Last week there was an important conference called the On Demand Summit 3.0. Now, I'm not a big fan of the use of the word "summit" -- unless there's a meeting between world leaders to sign treaties. I mean, this is still television. But there were big issues discussed, including the industry's view of the on-demand advertising opportunity.
This week the Coalition for Innovative Media Measurement (CIMM) announced the results of a feasibility study for the Trackable Asset Cross-Platform Identification (TAXI) project. This study, in partnership with the ANA, 4A's and the IAB is a first step in implementing open and interoperable industry standard codes for content and ads across all content. I sat down with CIMM's Managing Director, Jane Clarke to talk about TAXI and other CIMM initiatives.
I hail from a long line of entrepreneurs. If we haven't always read the crystal ball correctly, it hasn't been for lack of trying. A hundred years ago, my great-grandfather Max Helfstein owned the biggest stable of hacks in New York City -- you know, the horses that pulled taxis and delivery trucks all over the city. A colleague of his arrived one day in 1915 with what he claimed was the latest and greatest new invention, one he said would revolutionize the transportation industry: the automobile. Skeptical, Gramps took the thing out for a spin, and promptly crashed it ...
Talk about getting in under the wire! With only five weeks to go before the end of the traditional broadcast television season -- a season that left the broadcasters without a single new hit and only a handful of modest freshman successes -- NBC served up "The Voice," a new reality competition series that is shaping up to be the network's first new significant success in years.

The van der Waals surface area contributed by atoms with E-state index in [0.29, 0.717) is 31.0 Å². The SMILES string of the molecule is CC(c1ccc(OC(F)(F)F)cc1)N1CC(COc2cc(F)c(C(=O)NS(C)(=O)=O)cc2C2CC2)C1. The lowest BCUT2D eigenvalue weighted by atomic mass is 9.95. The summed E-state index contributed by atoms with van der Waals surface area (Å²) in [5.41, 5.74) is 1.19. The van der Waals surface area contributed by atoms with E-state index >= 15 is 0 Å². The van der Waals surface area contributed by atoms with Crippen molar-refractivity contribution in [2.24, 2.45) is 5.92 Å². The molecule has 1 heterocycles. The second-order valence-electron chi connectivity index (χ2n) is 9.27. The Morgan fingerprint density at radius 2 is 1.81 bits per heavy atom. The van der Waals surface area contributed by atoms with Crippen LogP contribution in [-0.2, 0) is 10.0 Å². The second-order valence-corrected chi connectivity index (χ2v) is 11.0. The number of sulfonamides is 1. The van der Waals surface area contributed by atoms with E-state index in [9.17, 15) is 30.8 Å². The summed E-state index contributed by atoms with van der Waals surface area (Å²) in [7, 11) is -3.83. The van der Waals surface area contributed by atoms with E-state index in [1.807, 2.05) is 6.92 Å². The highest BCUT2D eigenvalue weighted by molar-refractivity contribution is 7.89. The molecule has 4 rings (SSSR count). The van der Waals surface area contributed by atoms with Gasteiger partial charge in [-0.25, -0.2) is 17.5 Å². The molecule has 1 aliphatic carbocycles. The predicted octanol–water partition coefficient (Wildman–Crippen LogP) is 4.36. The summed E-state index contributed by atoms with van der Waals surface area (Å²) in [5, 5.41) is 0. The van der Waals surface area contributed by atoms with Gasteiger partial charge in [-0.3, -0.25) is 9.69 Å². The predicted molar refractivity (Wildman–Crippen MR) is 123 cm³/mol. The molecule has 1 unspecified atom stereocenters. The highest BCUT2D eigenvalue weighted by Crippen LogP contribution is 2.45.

The advent of the DVR (The PVR and DVR) is credited not only with increasing the ways a viewer can access and view content. It has also spawned new measurement metrics that are based on when a piece of content is viewed, whether the playback occurs within the same broadcast day as the live airing, a day later, a week later and up to as much as two weeks later. What is the optimum and fairest playback length of time for a rating? That is still under discussion, but the industry standard of the acceptable outlying time frame is playback ...
Great marketing is honest communication, but it also involves sleight of hand. The Gretskys of marketing, the Great Ones, always know the goal and always achieve the sale, no matter the medium. But they never "sell." The sleight of hand occurs because they understand their audience and their brand so well, that prospects are convinced to buy. They want to buy. It's their choice to buy.
TV is, once again, coming into what looks to be a robust upfront market. This is obviously good for national programmers directly, and indirectly good for many others across the TV eco-system. However, a consistent theme from national programmers over the last few months has been over "viewing of my quality programming on other devices." This new and incremental viewing is not the problem as much as the non-counting of that viewing that creates the disconnect.
Last week's revelation by Nielsen that the total number of television households had dropped rocked the industry, and rightfully so. It also prompted me to wonder what a television household is these days anyway.
It seems every day brings a new development in the recent revolving door of daytime TV anchors. While the current landscape resembles a "Wheel of Fortune" episode, one thing we know for sure is that it will mean further erosion of the broadcast networks' stranglehold on daytime TV, leaving the media industry to debate, "Where will viewers go?"
Will the broadcasters take any cues from USA Network's terrific upfront presentation earlier this week? Simultaneously amped up and stripped down, it was a refreshingly straightforward showcase for the network's programming, devoid of all those lectures and data clutter that typically bog down such events.